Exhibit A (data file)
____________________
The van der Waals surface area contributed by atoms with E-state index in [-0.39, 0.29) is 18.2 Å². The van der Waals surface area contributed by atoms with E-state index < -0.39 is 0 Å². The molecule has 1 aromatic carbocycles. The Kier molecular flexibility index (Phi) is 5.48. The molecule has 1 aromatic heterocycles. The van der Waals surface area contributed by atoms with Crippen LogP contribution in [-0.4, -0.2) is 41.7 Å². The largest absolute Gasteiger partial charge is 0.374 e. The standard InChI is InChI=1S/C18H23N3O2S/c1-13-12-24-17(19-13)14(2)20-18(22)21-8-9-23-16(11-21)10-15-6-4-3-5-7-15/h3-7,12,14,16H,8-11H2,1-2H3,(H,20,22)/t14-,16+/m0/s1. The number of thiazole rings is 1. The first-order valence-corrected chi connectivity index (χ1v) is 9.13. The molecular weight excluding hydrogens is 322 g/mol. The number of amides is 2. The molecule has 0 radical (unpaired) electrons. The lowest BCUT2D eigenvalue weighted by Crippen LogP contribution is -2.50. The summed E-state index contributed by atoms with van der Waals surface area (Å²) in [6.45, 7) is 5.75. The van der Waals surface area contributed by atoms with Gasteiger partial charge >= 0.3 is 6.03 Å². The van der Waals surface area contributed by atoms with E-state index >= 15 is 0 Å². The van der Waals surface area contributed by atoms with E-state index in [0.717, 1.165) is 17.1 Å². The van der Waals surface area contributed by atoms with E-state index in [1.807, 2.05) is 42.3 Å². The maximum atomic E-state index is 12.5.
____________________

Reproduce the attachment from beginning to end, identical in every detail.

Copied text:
The van der Waals surface area contributed by atoms with E-state index in [-0.39, 0.29) is 18.2 Å². The van der Waals surface area contributed by atoms with E-state index < -0.39 is 0 Å². The molecule has 1 aromatic carbocycles. The Kier molecular flexibility index (Phi) is 5.48. The molecule has 1 aromatic heterocycles. The van der Waals surface area contributed by atoms with Crippen LogP contribution in [-0.4, -0.2) is 41.7 Å². The largest absolute Gasteiger partial charge is 0.374 e. The standard InChI is InChI=1S/C18H23N3O2S/c1-13-12-24-17(19-13)14(2)20-18(22)21-8-9-23-16(11-21)10-15-6-4-3-5-7-15/h3-7,12,14,16H,8-11H2,1-2H3,(H,20,22)/t14-,16+/m0/s1. The number of thiazole rings is 1. The first-order valence-corrected chi connectivity index (χ1v) is 9.13. The molecular weight excluding hydrogens is 322 g/mol. The number of amides is 2. The molecule has 0 radical (unpaired) electrons. The lowest BCUT2D eigenvalue weighted by Crippen LogP contribution is -2.50. The summed E-state index contributed by atoms with van der Waals surface area (Å²) in [6.45, 7) is 5.75. The van der Waals surface area contributed by atoms with Gasteiger partial charge >= 0.3 is 6.03 Å². The van der Waals surface area contributed by atoms with E-state index >= 15 is 0 Å². The van der Waals surface area contributed by atoms with E-state index in [0.717, 1.165) is 17.1 Å². The van der Waals surface area contributed by atoms with E-state index in [1.807, 2.05) is 42.3 Å². The maximum atomic E-state index is 12.5.